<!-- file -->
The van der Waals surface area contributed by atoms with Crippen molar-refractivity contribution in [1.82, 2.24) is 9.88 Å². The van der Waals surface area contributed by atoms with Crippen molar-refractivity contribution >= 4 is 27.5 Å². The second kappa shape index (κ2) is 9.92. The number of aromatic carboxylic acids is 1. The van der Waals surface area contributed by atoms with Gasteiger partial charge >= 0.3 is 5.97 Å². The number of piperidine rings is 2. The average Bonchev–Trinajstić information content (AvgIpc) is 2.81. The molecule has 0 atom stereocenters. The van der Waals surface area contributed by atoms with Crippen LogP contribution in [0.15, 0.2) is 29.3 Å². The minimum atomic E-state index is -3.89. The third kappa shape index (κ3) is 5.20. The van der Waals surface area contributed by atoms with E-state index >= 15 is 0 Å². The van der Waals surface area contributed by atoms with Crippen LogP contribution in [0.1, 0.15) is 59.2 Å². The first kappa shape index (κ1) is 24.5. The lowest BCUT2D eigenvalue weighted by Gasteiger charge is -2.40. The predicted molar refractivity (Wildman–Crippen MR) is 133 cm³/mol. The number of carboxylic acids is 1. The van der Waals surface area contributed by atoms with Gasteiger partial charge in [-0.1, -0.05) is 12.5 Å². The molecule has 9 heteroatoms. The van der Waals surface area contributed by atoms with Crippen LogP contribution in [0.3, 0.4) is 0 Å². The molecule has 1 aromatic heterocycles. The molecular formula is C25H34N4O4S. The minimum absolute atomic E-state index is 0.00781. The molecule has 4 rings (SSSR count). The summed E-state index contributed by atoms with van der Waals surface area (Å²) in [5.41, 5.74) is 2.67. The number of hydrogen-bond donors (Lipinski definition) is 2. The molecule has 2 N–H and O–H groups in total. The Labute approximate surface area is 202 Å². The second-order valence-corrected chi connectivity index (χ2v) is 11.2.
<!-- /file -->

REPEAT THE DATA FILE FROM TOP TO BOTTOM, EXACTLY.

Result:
The van der Waals surface area contributed by atoms with Crippen molar-refractivity contribution in [1.82, 2.24) is 9.88 Å². The van der Waals surface area contributed by atoms with Crippen molar-refractivity contribution >= 4 is 27.5 Å². The second kappa shape index (κ2) is 9.92. The number of aromatic carboxylic acids is 1. The van der Waals surface area contributed by atoms with Gasteiger partial charge >= 0.3 is 5.97 Å². The number of piperidine rings is 2. The average Bonchev–Trinajstić information content (AvgIpc) is 2.81. The molecule has 0 atom stereocenters. The van der Waals surface area contributed by atoms with Crippen LogP contribution in [0.15, 0.2) is 29.3 Å². The minimum atomic E-state index is -3.89. The third kappa shape index (κ3) is 5.20. The van der Waals surface area contributed by atoms with E-state index >= 15 is 0 Å². The van der Waals surface area contributed by atoms with Crippen LogP contribution in [0.1, 0.15) is 59.2 Å². The first kappa shape index (κ1) is 24.5. The lowest BCUT2D eigenvalue weighted by Gasteiger charge is -2.40. The predicted molar refractivity (Wildman–Crippen MR) is 133 cm³/mol. The number of carboxylic acids is 1. The van der Waals surface area contributed by atoms with Gasteiger partial charge in [-0.1, -0.05) is 12.5 Å². The molecule has 9 heteroatoms. The van der Waals surface area contributed by atoms with Crippen LogP contribution in [0.3, 0.4) is 0 Å². The molecule has 1 aromatic heterocycles. The molecular formula is C25H34N4O4S. The minimum absolute atomic E-state index is 0.00781. The molecule has 4 rings (SSSR count). The summed E-state index contributed by atoms with van der Waals surface area (Å²) in [5.41, 5.74) is 2.67. The number of hydrogen-bond donors (Lipinski definition) is 2. The molecule has 2 N–H and O–H groups in total. The Labute approximate surface area is 202 Å². The second-order valence-corrected chi connectivity index (χ2v) is 11.2.